The film “Innocence of Muslims,” a 13-minute hateful disjointed rant about Islam and its prophet, has gone from relative obscurity to worldwide infamy over the last week.
The film has been used by some in both the Middle East and Northern Africa as a rallying point for violent demonstrations in which four Americans have been killed, one of them a U.S. diplomat.
While recognizing its inflammatory and violence-inducing nature, by right, the video should be allowed to remain online.
Filmmaker Sam Bacile, a California resident who identified himself to the press as an “Israeli Jew,” created the video, originally hosted on YouTube. Since the riots began, Google – the parent company of YouTube – has banned the video from its site in five countries where it violates laws. Some nations have taken even more forceful action: In Afghanistan, YouTube itself has been banned.
The Obama administration has called on Google to remove the video, yet Google refuses to do so, stating that the video falls within its video guidelines. While I understand the Obama administration’s concerns and calls from the public to take the video down, I agree with Google and believe it should be allowed to stay on the Internet.
Allow me to be clear – I am in no way in support of the video itself. It is a hateful film that offends not only by what it portrays, but also by its gross immaturity and lack of knowledge of the actual teachings of Islam. The creation and posting of the video, however, is within the bounds of Bacile’s First Amendment right to free speech, no matter how hateful, asinine and uninformed the video is.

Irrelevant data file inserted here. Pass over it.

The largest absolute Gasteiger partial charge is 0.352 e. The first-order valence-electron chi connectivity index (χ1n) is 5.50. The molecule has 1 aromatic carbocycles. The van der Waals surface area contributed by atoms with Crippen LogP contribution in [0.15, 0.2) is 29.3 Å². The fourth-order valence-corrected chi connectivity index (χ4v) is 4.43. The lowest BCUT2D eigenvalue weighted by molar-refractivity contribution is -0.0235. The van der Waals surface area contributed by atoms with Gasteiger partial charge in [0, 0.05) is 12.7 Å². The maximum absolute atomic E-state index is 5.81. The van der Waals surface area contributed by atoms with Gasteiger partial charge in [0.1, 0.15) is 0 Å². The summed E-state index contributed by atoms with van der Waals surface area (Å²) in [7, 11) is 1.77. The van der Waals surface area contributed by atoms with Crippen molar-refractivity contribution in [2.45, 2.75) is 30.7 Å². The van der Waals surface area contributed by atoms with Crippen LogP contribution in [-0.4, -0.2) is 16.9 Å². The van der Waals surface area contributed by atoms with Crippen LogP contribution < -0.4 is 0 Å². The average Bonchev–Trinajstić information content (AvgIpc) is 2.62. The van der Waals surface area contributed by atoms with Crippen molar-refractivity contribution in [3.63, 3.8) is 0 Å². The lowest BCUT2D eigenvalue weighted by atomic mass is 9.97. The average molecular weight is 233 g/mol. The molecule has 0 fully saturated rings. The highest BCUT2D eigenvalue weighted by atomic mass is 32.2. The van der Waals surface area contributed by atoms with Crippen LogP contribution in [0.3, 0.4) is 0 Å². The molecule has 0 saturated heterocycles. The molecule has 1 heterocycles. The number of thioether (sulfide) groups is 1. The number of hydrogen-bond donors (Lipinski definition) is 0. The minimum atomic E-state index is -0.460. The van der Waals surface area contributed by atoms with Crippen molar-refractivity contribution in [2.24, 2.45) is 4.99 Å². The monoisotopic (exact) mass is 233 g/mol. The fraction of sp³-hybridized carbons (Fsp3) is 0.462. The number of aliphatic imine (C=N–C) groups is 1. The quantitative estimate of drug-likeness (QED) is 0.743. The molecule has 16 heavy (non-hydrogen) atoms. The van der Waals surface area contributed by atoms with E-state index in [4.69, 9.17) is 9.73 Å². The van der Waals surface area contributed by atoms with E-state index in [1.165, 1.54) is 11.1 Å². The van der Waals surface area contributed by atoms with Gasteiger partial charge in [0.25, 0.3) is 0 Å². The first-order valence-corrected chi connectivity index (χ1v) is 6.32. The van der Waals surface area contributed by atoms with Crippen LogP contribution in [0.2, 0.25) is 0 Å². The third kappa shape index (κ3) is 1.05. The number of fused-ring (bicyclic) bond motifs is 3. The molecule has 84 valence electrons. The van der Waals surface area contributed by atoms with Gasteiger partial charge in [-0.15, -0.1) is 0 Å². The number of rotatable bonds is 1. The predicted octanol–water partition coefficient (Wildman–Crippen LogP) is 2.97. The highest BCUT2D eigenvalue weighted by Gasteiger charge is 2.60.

Those who argue that the video should be taken down state that it is merely “hate speech” and should not be protected as part of the First Amendment. In the United States, however, it remains protected. The Supreme Court’s rulings have supported this time and again, most recently in Snyder v. Phelps in 2011. As Chief Justice Roberts said, we must protect “even hurtful speech on public issues to ensure that we do not stifle public debate.”
Additionally, if the government is allowed to choose what speech can be banned, who knows where it may end? No liberal government should be allowed to pick and choose what can and cannot be said based purely on the content of the speech.
Those proponents of banning hate speech also argue that it adds nothing of value to the discussion in our democratic society and should be taken down. I disagree. When I watched the video, it reminded me of the people who continue to perpetrate intolerance across the world and of how important it is that the rest of us exercise our own rights every day to fight against their message. It reminded me just how dangerous intolerance can be, and why we as a society must spend every day fighting against it.
That is why we need to allow hate speech. It reminds us that hate still exists and must be battled everywhere, every day.
There is more than enough blame to go around for the events that have transpired over the last week or so. And yes, Bacile’s idiotic and vile video should never have been made. But we should not bury our heads in the sand and pretend that by removing his video, we remove his ideas.
We should not pretend people like him do not exist – that hate is not out there. Hate still exists in many forms on all corners of the world. Those who avoid blame are those who fight it.